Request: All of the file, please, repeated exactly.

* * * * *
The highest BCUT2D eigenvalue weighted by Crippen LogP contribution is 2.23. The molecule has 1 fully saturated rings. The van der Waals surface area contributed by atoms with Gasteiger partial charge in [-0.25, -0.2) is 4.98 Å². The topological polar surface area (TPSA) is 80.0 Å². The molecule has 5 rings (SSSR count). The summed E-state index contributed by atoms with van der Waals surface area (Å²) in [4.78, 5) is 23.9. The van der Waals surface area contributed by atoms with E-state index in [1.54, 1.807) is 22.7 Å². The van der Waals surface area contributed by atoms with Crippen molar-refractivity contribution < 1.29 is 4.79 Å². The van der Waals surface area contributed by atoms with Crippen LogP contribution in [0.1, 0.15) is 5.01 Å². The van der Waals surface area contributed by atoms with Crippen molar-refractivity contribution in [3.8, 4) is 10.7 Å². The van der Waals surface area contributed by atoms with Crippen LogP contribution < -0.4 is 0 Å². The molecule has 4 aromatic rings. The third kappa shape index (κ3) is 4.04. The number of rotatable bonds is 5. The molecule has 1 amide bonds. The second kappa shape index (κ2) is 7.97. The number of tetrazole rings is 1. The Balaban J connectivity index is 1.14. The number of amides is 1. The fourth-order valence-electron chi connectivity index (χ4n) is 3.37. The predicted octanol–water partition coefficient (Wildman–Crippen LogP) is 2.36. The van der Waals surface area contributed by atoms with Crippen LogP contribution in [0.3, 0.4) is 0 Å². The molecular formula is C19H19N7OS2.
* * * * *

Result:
The highest BCUT2D eigenvalue weighted by Crippen LogP contribution is 2.23. The molecule has 1 fully saturated rings. The van der Waals surface area contributed by atoms with Gasteiger partial charge in [-0.25, -0.2) is 4.98 Å². The topological polar surface area (TPSA) is 80.0 Å². The molecule has 5 rings (SSSR count). The summed E-state index contributed by atoms with van der Waals surface area (Å²) in [4.78, 5) is 23.9. The van der Waals surface area contributed by atoms with E-state index in [1.54, 1.807) is 22.7 Å². The van der Waals surface area contributed by atoms with Crippen molar-refractivity contribution < 1.29 is 4.79 Å². The van der Waals surface area contributed by atoms with Crippen LogP contribution in [0.1, 0.15) is 5.01 Å². The van der Waals surface area contributed by atoms with Crippen molar-refractivity contribution in [3.8, 4) is 10.7 Å². The van der Waals surface area contributed by atoms with Crippen LogP contribution < -0.4 is 0 Å². The molecule has 4 aromatic rings. The third kappa shape index (κ3) is 4.04. The number of rotatable bonds is 5. The molecule has 1 amide bonds. The second kappa shape index (κ2) is 7.97. The number of tetrazole rings is 1. The Balaban J connectivity index is 1.14. The number of amides is 1. The fourth-order valence-electron chi connectivity index (χ4n) is 3.37. The predicted octanol–water partition coefficient (Wildman–Crippen LogP) is 2.36. The van der Waals surface area contributed by atoms with Crippen LogP contribution in [0.3, 0.4) is 0 Å². The molecular formula is C19H19N7OS2.